WorkSafe Saskatchewan Reminds Employers and Youth Workers about Safety
According to WorkSafe Saskatchewan, more injuries to young workers occur in July and August than at any other time. More than half occur in four industry sectors: service industry, construction and building, retail stores and manufacturing.
In 2008, more than 8,000 Saskatchewan workers between the ages of 15 and 24 years were injured at work, some permanently. The most common injuries were to hands, backs, legs and eyes. During the same year four young people died from work related injuries.
Through Mission: Zero, WorkSafe Saskatchewan is partnering with The Ministry of Advanced Education, Employment and Labour (AEEL), and the Saskatchewan Workers’ Compensation Board (WCB), to remind employers and employees about workplace safety.
AEEL’s readyforwork.sk.ca website contains tips to help new, young and seasonal workers have a safe summer job experience.
Remember one’s rights
1. You have the right to know about existing hazards and how to do any task safely.
2. You have the right to participate in your company’s safety and health activities.
3. You have the right to refuse unsafe work.
Remember one’s responsibilities
1. Always report any hazards you notice to a supervisor.
2. Use all equipment properly, in accordance with safe operating procedures.
3. Never remove a protective guard or safety switch. It is against the law.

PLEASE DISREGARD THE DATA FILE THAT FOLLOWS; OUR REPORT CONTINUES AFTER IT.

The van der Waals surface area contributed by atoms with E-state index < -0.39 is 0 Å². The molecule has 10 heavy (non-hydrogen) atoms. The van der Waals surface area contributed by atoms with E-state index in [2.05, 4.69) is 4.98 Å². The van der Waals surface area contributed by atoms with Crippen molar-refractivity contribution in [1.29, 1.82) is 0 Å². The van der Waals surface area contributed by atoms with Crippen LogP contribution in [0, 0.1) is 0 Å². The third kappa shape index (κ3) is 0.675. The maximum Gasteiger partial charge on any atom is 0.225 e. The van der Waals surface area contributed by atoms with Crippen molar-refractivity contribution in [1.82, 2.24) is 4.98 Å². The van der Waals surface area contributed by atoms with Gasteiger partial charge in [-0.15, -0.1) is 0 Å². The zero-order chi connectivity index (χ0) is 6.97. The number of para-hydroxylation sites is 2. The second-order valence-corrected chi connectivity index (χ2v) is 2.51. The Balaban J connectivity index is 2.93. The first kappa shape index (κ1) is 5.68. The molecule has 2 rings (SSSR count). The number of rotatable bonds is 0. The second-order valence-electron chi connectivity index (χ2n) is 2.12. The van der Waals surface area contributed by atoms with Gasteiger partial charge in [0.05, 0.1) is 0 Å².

4. You are responsible to properly wear the protective gear required.
Don’t be afraid to ask
1. There is no such thing as a dumb question. Asking a little question could save your life. As a new worker, you may even notice existing hazards others have missed.
2. Always ask your supervisor or an experienced worker if you are not certain of the safest way to do something, or if a situation looks unsafe. Never be afraid to ask if unsure … it may save you or others from serious injury or death.
Signs a workplace may not be safe
1. Other employees are getting injured on the job.
2. You work without direct supervision.
3. You have not been trained properly.
4. Equipment is unguarded or broken.
5. Chemical containers are not labeled.
6. Shortcuts are used to save time.
7. There is poor housekeeping and maintenance, e.g. floors are slippery and electrical cords are frayed. (workersxzcompxzkit).
Employers, first time and seasonal workers, and their parents, can learn more about working safely at www.readyforwork.sk.ca and www.worksafesask.ca.
Author: Robert Elliott, J.D.
Do not use this information without independent verification. All state laws are different. Consult with your corporate legal counsel before implementing any cost containment programs.
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